City rolls false medical alert penalties into false alarm ordinance

Fire Department says it's following a trend
Thursday, March 4, 2010

ROCKFORD, Ill.—The fire department here has embarked on an educational campaign that could find seniors who don’t use their PERS systems properly paying hefty false alarm fines. What’s more, the Fire Department here says similar initiatives are springing up around the state of Illinois.

Rockford Fire Department Chief Bill Beaman said the false medical alarm ordinance is in response to a growing problem and follows a growing trend. “It’s happening in some of the larger cities across Illinois now … There’s a number of high rises where the occupants are elderly. And they have medical alarms in their buildings and the facilities are requiring their occupants to punch their medical alarm in the morning when they get up. And if they don’t do that, then the alarm company calls the management and the management checks on the occupant,” Beaman said. “But if it’s after-hours or weekends, then nobody’s in the building—management’s gone.” The next bullet on the protocol list is for the operator to dispatch 911. It’s these wasteful 911 dispatches—requiring a full ambulance roll with paramedic team—that the RFD hopes to curtail.

American Two-Way president and CEO Christopher Baskin, who is on the board of directors of the Medical Alert Monitoring Association, feels false medical dispatches and attendant ordinances to control them will most likely increase. “There are already many places in the country where paramedics do charge for false dispatches of paramedics. However, I believe in the years ahead that more and more municipalities will start charging for false alarms for paramedic dispatches,” Baskin said. “The PERS market has been in the past a very simple, straight-forward service, and generally two-way voice has prevented false dispatches from occurring. Now, however, with much more competition in the PERS industry and the rollout of telehealth and telemedicine service—like remote medication management and vital sign monitoring—more false dispatches will continue to occur.”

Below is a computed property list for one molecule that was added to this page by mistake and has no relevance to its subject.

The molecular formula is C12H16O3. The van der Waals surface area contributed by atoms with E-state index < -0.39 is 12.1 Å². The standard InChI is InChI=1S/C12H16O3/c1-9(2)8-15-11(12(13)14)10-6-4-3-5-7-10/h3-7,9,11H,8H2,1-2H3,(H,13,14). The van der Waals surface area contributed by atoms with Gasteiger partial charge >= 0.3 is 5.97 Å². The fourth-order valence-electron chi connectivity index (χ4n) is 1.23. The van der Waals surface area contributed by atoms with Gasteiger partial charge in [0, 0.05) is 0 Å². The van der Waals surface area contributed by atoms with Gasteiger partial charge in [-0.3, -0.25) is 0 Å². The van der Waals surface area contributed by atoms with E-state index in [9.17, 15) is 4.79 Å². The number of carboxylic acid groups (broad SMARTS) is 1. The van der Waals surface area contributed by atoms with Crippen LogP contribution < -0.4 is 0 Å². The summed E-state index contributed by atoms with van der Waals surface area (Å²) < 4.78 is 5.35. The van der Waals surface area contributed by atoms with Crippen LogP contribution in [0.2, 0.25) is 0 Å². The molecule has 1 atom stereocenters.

Acadian Monitoring Services vice president Blane Comeaux, who is secretary for the MAMA, feels more responsibility needs to be taken by the alarm companies involved. “The installer or contracting company is responsible for designing a solid plan of action before the alarm activates. In this case, resolving to call 911 because the subscriber does not check in at a specified time is not a solid plan of action and is a misuse of the EMS system,” Comeaux said. “Furthermore, building management needs to be the primary contact for a failure to check in by the subscriber, followed by the subscribers’ neighbors. This type of alarm should be required to be verified before dispatching and should be written into the contract and sold as such.”

Beaman was quick to note legitimate calls for help would not be penalized and that the real aim was education. “If someone just needs assistance—even getting out of a chair—they’re not charged,” he said. “If it’s a facility that’s requiring this, then they’re charged … We had one facility where we ran 16 times—false alarms—in one weekend. We’re trying to make facilities a little more accountable … It’s not about the money.”

Each subscription address will be allowed a total of four false alarms of any type—police, fire and medical—and then will be billed according to the following schedule: Fifth-eighth false alarm—$100 per false alarm; Ninth-10th false alarm—$200 per false alarm; More than 10 false alarms—$300 per false alarm. In addition, all subscribers must obtain an alarm permit through the City of Rockford Finance Department. The fine for not having a valid permit is $300.